I remember watching the Food Network... watching overweight people in line at a park, going from food truck to food truck, and raving how great it is to find food everywhere you look. Essentially, this allows a food court in every park, and any large expanse of land. I really do not see a need to increase food consumption. When I go to the outdoors, I usually do not have the intent to pig out.

canali

Feb 9, 2013 at 10:57am

about time....how about food carts in east van...or burnaby...or north and west vancouver

ACMESalesRep

Feb 9, 2013 at 11:06am

RealityCheck: Oh, of course. Heaven forbid our Council look to other cities and adopt their best practices. Why would we want to do that when we have critics who clearly know more than anyone else in the world?

durrr

Feb 9, 2013 at 11:40am

City Council is fucking ridiculous. Why would they need to consult people. Just let people open food carts, if they succeed then it will be great. If they fail, someone else will try elsewhere. Vancouver is so damn uptight. Let us eat that street meat already!

NJ

Feb 9, 2013 at 1:46pm

My fella and I had a wonderful time visiting Portland a couple years ago. The food truck set-up that they have is fantastic and is one of the many reasons we'll be making a return visit. We still visited several pubs and restaurants for breakfast and dinner (and drinks!), but we really enjoyed our lunches at the food carts as we meandered around the city. Hence, I'm really pleased to read that city council is planning to expand this program. I think it makes our city more attractive to both residents and visitors alike.

Steve v.

Feb 9, 2013 at 3:27pm

Our last trip to Portland we ate at street carts for 4 consecutive lunches. It is actually a draw for us as tourists but unlike here the street carts have decent prices.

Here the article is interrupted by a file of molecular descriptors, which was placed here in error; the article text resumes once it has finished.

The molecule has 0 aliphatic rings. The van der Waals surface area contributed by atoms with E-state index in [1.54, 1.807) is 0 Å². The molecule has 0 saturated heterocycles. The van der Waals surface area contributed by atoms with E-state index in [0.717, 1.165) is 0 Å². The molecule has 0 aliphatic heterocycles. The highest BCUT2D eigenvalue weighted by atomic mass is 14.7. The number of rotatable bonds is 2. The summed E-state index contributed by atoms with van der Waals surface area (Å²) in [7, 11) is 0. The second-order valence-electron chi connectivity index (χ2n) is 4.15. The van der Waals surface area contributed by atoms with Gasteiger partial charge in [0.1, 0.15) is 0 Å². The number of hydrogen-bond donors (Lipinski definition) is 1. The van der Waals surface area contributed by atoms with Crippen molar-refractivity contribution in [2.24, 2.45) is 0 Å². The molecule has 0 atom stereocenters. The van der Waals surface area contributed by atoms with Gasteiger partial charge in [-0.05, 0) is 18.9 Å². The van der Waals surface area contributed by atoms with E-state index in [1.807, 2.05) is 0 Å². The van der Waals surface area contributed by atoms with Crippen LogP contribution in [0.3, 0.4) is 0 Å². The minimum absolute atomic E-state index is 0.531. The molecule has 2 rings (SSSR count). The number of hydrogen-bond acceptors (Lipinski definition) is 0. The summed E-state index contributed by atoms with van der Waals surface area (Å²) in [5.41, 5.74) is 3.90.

My gripe about Vancouver, and maybe Portland only has overcome due to volume,.. is if you don't work near the downtown core, only a small handful,... and the crappiest, can be found outside of the core. I'd like to see more license open up further out like Granville and Broadway,... or even just over a bridge or 2.

PDX

Feb 10, 2013 at 12:08am

As a Portlander I think I should point out one problem that is showing up, in an otherwise positive situation:

Criminals noticing that the carts do a cash business, have less "security" (like doors & counters, and large staffs) than building based businesses, and are convenient to get-away routes, have started targeting them.

I suggest giving that some thought when planning / regulating. I still think they're great, but having cash drop safes, visible police, and other such could keep them happier from the start.

RealityCheck

Feb 10, 2013 at 11:23pm

Portland is stuck in the 1990s. We'd be better off looking at 21st Century cities for inspiration...like Dubai or Shanghai.

Zippy

Feb 11, 2013 at 8:18am

I know...put them in the bike lanes. No one uses them these days.